Since the dimensions of the square ring patch and Γ-shaped patches are the main factors in affecting the operating frequency range of the proposed antenna, the three parameters , , and are selected to implement the sensitivity study and understand the operating principles. The Ansoft HFSS 15.0 using Finite Element Method has been applied to implement the simulation and optimization of the proposed design. The effects of the three parameters on the reflection coefficient of the design are simulated and shown in Figures 24. Figure 2 exhibits the influence of the outer side of the square ring patch on the reflection coefficient versus frequency. As expected, the proposed UWB antenna can work across the frequency range from around 3 to 11 GHz and the lowest operating frequency is shifted from 3.25 to 3.08 GHz when the length of the outer side increases. In addition, the impedance matching in the lower band is improved while kept unchanged in the upper band. In this work, the dimension of is chosen to cover the required lowest operating frequency. The effect of the gap between the inner side of the square ring patch and the top part of the Γ-shaped patch is shown in Figure 3. It is noted that the impedance matching in the lower band can be improved and the reflection coefficient is reduced as the gap decreases from 2.1 to 0.1 mm. Also it is observed that when the gap is removed ( = 0 mm), the reflection coefficient from 4 to 7 GHz is further lowered while it becomes large abruptly in the band from 3 to 4 GHz. For achieving good impedance matching across the whole frequency band, the dimension of is selected as 0.1 mm when considering the fabrication tolerance. Figure 4 presents the effect of the bottom side of the Γ-shaped patch on the reflection coefficient. It is observed that it can change the reflection coefficient in both lower and upper bands. The reflection coefficient decreases in the lower band and increases in the upper band when changes from 10 to 16 mm.

3. Dual-Polarized UWB Antenna Design

Based on the design and analysis of the single-polarized UWB patch antenna in previous section, a compact UWB antenna with dual orthogonal polarizations is obtained by adding another pair of Γ-shaped patches. As illustrated in Figure 5, the four Γ-shaped patches are symmetrical with respect to the center of the dual-polarized UWB antenna and coupled to the square ring patch. The bottom sides of the Γ-shaped patches are soldered to the four microstrip lines by vias through via holes in the conducting ground plane. As observed, Port 1 is excited for horizontal polarization while Port 2 is for vertical polarization. The optimized values of the dimensions for the proposed design are also presented in Figure 5. Figure 6 presents the photo of the fabricated prototype. The square ring patch and the four horizontal parts of the Γ-shaped patches are fabricated on a single 0.127 mm thick Duroid 5880 substrate, while the vertical parts of the Γ-shaped patches are fabricated by using four independent Duroid 5880 substrates. Then, the top sides of vertical parts are attached to the horizontal parts of the Γ-shaped patches using copper tape. Both the feeding lines on the back side of the ground plane and baluns are fabricated by employing the FR4 substrates, respectively. The bottom of the vertical parts are connected and soldered to the feeding lines on the back of the ground plane with conducting posts. To avoid the touch between the Γ-shaped patches and the ground plane, a piece of Rohacell foam is inserted between them. Finally, the baluns are mounted to center of the feeding lines and perpendicularly to the ground plane.

A prototype has been fabricated and measured to validate the proposed design principle. The simulated and measured -parameters of the proposed antenna are presented in Figure 7. The measured results confirm that Port 1 has over 115% impedance bandwidth (from 2.7 to 10.1 GHz) for   ≤ −10 dB while Port 2 achieves an impedance bandwidth of 113% (from 3 to 10.8 GHz). It is also noted that the measured mutual coupling between the two ports is less than −25 dB across the entire frequency range and the simulation is less than −30 dB. Ideally, the top sides of the feeding baluns should be precisely attached to ends of the feeding lines on the ground plane. However, the fabrication may lead to some tolerances which will deteriorate the performance of the baluns. This is coherent with the phenomenon that the measured isolation is larger than the simulation, as shown in Figure 7. The measured copolarized patterns at three different frequencies in both principal planes are illustrated in Figure 8. As noticed, both polarizations exhibit similar radiation characteristics. Relatively consistent unidirectional patterns over the operating frequency band have been obtained. The Front-to-Back Ratio (FBR) is around 15, 10, and 8 dB at 3, 6, and 9 GHz, respectively. The decrement of FBR against frequency is caused by two factors. One is that the electrical length of the feeding balun is comparable to the wavelength at higher frequency; thus it may cause backward radiation. The other one is that the vertical parts of the Γ-shaped patches may support unwanted radiation adding to the main radiation of the antenna. The simulated and measured realized gains of the proposed antenna are shown in Figure 9. The simulation implicates that the realized gain at Port 1 changes from 6.73 to 4.72 dBi and from 6.48 to 1.05 dBi at Port 2 versus frequency, respectively, while the measurement shows that the realized gain at Port 1 varies from 6.68 to 3.32 dBi and from 6.32 to 1.7 dBi at Port 2 from 3 to 10 GHz, respectively. The electrical length between the vertical portions of the Γ-shaped patches varies versus frequency, thus inducing significant side lobes at high frequencies and gain drop at 10 GHz.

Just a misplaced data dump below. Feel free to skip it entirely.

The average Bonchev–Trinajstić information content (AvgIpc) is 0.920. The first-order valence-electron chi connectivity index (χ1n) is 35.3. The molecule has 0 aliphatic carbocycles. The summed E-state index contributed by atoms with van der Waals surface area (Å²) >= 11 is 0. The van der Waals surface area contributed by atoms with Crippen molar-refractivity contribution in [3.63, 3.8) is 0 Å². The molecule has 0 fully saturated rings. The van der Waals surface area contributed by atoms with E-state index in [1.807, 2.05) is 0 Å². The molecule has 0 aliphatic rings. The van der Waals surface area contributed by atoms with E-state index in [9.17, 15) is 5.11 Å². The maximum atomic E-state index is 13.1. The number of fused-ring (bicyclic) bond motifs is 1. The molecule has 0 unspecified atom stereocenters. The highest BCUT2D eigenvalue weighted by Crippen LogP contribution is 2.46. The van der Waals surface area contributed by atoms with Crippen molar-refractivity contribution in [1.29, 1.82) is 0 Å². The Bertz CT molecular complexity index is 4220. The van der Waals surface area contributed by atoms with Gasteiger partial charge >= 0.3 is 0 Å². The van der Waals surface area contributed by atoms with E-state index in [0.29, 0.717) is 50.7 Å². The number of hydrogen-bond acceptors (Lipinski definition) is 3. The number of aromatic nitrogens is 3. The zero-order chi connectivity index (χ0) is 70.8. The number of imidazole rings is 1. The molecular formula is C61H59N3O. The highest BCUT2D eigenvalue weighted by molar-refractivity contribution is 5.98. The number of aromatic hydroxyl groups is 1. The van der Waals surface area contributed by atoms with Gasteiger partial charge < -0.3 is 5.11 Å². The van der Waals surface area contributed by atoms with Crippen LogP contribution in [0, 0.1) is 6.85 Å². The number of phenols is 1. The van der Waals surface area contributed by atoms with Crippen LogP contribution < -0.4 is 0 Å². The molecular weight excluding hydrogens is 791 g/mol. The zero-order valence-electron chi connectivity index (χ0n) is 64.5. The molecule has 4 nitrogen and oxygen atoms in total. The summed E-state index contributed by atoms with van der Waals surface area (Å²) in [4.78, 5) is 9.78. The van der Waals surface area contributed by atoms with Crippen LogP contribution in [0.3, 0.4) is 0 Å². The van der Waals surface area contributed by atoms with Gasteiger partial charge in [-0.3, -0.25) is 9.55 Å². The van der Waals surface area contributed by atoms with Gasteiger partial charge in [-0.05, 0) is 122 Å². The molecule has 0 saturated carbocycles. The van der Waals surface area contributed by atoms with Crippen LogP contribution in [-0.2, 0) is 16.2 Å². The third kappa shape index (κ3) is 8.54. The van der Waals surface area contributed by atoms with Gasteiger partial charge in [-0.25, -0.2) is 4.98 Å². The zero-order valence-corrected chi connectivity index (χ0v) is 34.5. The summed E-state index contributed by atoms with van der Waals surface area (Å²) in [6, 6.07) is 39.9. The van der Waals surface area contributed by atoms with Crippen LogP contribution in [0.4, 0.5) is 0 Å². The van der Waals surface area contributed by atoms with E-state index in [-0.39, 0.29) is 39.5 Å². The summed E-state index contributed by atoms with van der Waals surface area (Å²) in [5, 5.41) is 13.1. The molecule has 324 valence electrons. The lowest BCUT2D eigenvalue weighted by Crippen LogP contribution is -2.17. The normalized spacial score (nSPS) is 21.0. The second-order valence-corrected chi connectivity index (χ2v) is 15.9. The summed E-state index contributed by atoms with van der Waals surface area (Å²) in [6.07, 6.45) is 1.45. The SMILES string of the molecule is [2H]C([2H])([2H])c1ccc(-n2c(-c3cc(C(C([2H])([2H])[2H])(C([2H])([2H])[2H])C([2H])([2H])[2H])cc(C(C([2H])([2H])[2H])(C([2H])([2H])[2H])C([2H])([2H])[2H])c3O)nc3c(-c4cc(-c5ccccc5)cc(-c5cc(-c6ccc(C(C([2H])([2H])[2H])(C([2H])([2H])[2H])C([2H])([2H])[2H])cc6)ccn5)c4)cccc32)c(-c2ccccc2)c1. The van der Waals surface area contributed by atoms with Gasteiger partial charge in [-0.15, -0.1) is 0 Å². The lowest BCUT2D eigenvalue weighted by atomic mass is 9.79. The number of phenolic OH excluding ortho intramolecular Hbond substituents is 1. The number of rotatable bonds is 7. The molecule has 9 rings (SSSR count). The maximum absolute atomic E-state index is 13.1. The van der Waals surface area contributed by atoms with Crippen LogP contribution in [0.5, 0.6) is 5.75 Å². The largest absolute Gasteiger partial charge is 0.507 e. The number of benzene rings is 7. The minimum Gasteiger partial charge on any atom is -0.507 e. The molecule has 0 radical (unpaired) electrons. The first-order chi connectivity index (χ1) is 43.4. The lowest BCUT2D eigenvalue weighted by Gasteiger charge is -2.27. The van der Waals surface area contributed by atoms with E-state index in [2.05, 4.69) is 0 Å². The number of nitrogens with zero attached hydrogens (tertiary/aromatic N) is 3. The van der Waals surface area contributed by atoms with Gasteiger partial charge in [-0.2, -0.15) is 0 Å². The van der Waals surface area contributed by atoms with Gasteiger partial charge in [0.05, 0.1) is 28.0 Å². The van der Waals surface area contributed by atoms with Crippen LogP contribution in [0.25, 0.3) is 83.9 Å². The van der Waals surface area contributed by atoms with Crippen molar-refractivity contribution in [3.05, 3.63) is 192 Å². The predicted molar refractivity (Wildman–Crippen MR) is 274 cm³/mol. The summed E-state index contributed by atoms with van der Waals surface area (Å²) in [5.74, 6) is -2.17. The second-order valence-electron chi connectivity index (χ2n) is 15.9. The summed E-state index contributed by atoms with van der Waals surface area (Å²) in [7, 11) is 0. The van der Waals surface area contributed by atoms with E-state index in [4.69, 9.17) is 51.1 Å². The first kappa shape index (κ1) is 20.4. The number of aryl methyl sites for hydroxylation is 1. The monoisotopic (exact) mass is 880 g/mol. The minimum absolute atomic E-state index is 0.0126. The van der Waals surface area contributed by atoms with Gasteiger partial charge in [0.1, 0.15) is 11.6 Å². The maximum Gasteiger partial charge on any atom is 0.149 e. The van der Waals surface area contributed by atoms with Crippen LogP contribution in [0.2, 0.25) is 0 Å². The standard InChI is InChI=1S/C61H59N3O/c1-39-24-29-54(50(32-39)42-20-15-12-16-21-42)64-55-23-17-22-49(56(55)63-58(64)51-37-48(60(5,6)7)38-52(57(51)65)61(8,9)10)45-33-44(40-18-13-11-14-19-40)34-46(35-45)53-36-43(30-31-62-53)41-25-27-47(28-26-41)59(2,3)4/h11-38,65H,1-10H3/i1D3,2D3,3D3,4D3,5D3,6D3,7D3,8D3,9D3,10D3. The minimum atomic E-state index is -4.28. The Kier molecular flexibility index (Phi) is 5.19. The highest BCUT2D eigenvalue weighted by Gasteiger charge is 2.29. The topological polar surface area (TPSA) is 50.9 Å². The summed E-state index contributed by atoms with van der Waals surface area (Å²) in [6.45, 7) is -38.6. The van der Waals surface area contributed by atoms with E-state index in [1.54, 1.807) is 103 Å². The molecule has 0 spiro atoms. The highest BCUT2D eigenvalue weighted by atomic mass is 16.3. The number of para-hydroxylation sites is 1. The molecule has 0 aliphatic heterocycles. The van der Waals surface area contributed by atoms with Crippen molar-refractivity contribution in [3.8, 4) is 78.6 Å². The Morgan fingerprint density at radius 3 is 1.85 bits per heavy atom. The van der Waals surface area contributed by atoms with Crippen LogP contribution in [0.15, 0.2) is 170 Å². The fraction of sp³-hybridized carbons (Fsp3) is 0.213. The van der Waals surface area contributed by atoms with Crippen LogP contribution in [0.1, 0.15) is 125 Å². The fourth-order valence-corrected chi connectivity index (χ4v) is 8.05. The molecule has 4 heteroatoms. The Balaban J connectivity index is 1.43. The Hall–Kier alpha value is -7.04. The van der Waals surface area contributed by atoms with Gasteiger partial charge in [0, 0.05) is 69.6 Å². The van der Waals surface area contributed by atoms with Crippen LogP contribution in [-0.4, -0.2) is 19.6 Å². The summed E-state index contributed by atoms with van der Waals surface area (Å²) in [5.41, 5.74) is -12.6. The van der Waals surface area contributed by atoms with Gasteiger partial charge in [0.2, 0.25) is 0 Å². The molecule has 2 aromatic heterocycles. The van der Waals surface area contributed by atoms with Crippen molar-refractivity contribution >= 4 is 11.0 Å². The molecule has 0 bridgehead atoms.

4. Conclusions

The investigation and design of single- or dual-polarized UWB patch antennas have been shown in this paper. The proposed dual-polarized UWB antenna achieves a wide frequency band over 3–10 GHz with dual polarizations and the port-to-port isolation is above 25 dB.

Competing Interests

The authors declare that they have no competing interests.


The project is supported by the funding from the National Natural Science Foundation of China (Grant no. 61502145), the Fundamental Research Funds for the Central Universities of China (2014B13114), Surrey Space Centre, University of Surrey, UK, Department of Computing, University of Surrey, UK, and School of Engineering and Digital Arts, University of Kent, UK. Some measurements were carried out at the anechoic chamber of the Antenna Group at University of Bradford, UK. The authors would like to thank Professor Raed A. Abd-Alhameed and Dr. Chan See for their help during the measurement.


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Copyright © 2016 Yanfang Wang et al. This is an open access article distributed under the Creative Commons Attribution License, which permits unrestricted use, distribution, and reproduction in any medium, provided the original work is properly cited.